Home Featured Robert Fico wins Slovakia election with anti-Ukraine stance

Robert Fico wins Slovakia election with anti-Ukraine stance



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Anti-Ukraine former prime minister Robert Fico won Saturday’s elections in Slovakia, putting himself on track to try to form a new coalition government that could undermine western efforts to stay united in helping Kyiv in its war against Russia.

Robert Fico and his Smer party were on almost 23 per cent, ahead of Michal Šimečka and his liberal Progressive Slovakia party on almost 18 per cent, according to preliminary results released early on Sunday, with 98 per cent of the votes counted. Šimečka’s party had topped exit polls late on Saturday.

Slovakia’s snap election had raised alarm bells in Washington and Brussels, which feared that Fico’s return to power would bring another anti-Ukraine voice into the EU alongside Hungary’s prime minister Viktor Orbán. Fico has opposed sanctions against Russia and also claims that Nato-led support for Ukraine undermines national sovereignty. 

After staging a stunning political comeback, Fico will now be given the first opportunity to try to form a ruling coalition.

The populist politician remains entangled in several corruption cases and last year had to survive an attempt by his opponents to lift his parliamentary immunity. He was forced to resign as prime minister in 2018 amid mass street protests sparked by the murder of a journalist who investigated corruption and his fiancée.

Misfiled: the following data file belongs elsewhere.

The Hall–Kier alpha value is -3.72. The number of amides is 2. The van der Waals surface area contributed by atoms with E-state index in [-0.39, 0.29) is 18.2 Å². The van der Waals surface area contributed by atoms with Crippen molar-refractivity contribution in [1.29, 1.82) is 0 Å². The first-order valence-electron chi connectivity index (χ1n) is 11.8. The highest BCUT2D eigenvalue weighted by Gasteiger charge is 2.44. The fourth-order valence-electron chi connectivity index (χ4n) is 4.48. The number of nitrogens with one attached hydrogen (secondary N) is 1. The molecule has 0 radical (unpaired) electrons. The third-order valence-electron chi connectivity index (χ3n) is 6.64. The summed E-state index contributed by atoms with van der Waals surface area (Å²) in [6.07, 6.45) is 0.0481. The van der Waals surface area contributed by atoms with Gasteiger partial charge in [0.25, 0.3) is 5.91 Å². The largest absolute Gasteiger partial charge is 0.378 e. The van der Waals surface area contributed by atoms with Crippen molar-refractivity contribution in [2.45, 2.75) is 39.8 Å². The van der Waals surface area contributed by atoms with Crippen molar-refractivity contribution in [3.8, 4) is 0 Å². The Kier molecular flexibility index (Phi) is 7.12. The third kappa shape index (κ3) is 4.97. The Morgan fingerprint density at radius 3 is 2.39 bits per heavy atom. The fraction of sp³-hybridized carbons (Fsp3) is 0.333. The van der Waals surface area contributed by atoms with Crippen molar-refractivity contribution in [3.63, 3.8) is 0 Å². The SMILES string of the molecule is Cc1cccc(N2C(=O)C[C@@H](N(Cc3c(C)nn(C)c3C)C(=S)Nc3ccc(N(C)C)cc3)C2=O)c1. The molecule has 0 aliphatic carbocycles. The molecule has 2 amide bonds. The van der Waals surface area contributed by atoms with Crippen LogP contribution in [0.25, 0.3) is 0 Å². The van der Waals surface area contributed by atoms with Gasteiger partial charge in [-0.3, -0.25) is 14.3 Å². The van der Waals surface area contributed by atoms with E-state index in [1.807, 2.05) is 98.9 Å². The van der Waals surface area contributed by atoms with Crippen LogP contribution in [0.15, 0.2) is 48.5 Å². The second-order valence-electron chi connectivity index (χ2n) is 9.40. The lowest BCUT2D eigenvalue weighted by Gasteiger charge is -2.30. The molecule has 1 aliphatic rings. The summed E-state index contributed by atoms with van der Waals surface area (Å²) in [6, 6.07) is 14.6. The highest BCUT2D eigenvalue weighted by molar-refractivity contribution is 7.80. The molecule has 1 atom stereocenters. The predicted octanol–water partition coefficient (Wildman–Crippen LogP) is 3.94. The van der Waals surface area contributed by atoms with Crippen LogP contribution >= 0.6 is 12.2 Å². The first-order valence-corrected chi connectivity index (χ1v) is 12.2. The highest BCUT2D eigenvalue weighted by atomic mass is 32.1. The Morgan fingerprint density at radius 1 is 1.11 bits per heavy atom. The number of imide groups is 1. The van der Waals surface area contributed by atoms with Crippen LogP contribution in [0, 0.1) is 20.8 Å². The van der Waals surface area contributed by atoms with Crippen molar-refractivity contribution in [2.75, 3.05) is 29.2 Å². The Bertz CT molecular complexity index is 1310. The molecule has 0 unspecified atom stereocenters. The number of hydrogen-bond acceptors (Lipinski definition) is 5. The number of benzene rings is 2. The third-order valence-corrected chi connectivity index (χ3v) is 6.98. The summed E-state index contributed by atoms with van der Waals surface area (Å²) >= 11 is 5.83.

The fragmentation of Slovakia’s parties means there is little certainty Fico can manage to find enough allies to form a governing coalition and avoid a hung parliament.

Šimečka is a member of the European parliament and former journalist, including briefly for the Financial Times, He had called for stronger EU unity to help Ukraine and warned against bringing smaller Slovakia closer to Hungary’s pro-Russia orbit. His party had failed to win enough votes to enter parliament in the last election.

The Hlas party of another former prime minister, Peter Pellegrini, came third with 14.7 per cent of the votes. Pellegrini replaced Fico in office before he fell out with his former mentor and left Smer to form Hlas.

The election campaign had been tense, with candidates exchanging insults and even physical blows. Fico and his nominally centre-left Smer party were the frontrunners almost throughout the election campaign, until Šimečka appeared to stage a late surge.

Since May Slovakia has been run by a technocratic government, appointed by president Zuzana Čaputová, to stop the country from slipping into further political chaos after the previous coalition government imploded amid infighting. 

Three of the main parties in the election failed to clear the 5 per cent threshold to enter parliament, including the far-right Republika party, which scored 4.75 per cent and had been expected to help Fico after the vote.


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